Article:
They make these great “fruit infusion” water pitchers now where you can add pieces of fresh fruit to a center tube that runs down the middle of the pitcher. I have one at the house and love it. It’s a great way to not only add flavor to your water, but also to get some of the natural antioxidants and bioflavonoids.

#5. Drink chamomile teas

Chamomile is great for digestive system health and also works as a natural diuretic. This is an excellent choice as an alternative to that glass of wine before bed.

#6. Increase fiber consumption

Want to remove more fluid from your body, consume more high fiber foods. Soluble fiber keeps your digestive tract healthy, works to sweep out metabolic waste and toxins, and absorbs water like a sponge. Another reason to eat more high fiber vegetables and greens. You may also want to consider a high quality fiber supplement drink. My personal favorite is the Advocare Fiber Drink.

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#7. Eliminate wheat and products containing wheat gluten

You’ve undoubtedly heard of this recommendation before, but I would definitely look to experiment with pulling wheat and wheat gluten from the diet if excess water retention is an issue. I’ve seen cases where water weight went down dramatically in a few short weeks just by removing wheat products from the diet.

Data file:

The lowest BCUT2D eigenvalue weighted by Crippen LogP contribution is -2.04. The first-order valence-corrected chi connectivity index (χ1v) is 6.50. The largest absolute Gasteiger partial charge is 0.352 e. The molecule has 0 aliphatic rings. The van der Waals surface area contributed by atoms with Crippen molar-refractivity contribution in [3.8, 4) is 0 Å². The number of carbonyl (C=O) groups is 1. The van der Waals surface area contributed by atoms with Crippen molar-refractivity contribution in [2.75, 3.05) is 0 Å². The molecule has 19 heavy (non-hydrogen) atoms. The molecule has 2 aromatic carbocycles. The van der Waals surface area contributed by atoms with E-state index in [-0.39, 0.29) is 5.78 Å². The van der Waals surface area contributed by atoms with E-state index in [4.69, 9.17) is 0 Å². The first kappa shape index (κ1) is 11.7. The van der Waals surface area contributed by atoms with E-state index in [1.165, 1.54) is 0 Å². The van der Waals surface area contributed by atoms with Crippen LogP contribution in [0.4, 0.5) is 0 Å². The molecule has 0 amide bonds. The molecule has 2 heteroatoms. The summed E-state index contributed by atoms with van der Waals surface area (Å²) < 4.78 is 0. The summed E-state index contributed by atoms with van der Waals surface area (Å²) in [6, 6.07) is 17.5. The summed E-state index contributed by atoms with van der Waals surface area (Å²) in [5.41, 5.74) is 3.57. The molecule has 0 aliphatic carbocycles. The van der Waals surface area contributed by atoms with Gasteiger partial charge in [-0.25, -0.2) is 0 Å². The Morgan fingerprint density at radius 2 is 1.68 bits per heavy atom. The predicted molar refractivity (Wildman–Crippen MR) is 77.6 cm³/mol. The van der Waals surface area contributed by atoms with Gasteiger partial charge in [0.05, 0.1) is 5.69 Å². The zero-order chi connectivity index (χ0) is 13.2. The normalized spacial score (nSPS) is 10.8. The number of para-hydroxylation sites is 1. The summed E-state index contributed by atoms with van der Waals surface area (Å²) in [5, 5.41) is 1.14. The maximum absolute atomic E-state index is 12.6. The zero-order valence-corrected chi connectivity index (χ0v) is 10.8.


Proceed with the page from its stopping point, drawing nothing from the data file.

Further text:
I’d also look at other possible food allergens/irritants such as dairy products, peanuts, etc. A leading contributor to bloating and excess water retention as you may know is tied into digestive system imbalances. Take a holistic approach by cutting out excess sugars, eliminating possible allergens, taking probiotics, bumping up the dietary fiber, and adding more greens and vegetables to your diet.

#8. Perform exercises which help promote lymph flow

Regular exercise in general is certainly part of the equation, but did you know that there are some specific exercises you could be doing to help stimulate lymph flow?

Running in place, jumping, or doing exercises on a min-trampoline or also called a “rebounder” is one such way. This is something you’ll see a lot of naturopathic physicians and health experts recommending.

The reason is it’s safe for most all individuals due to the non-impact nature, but specifically the rebounding helps to promote flow through the lymphatic system.

My personal favorite for a rebounder or mini-tramp is the Urban Rebounder workout system. This particular system folds up for convenience with home use and includes six different workouts. It’s also very well constructed with up to 300 lbs capacity.

There are certainly cheaper models out there, but you get what you pay for. If you’re serious about getting a rebounder and doing regular workouts I’d at least look at this system.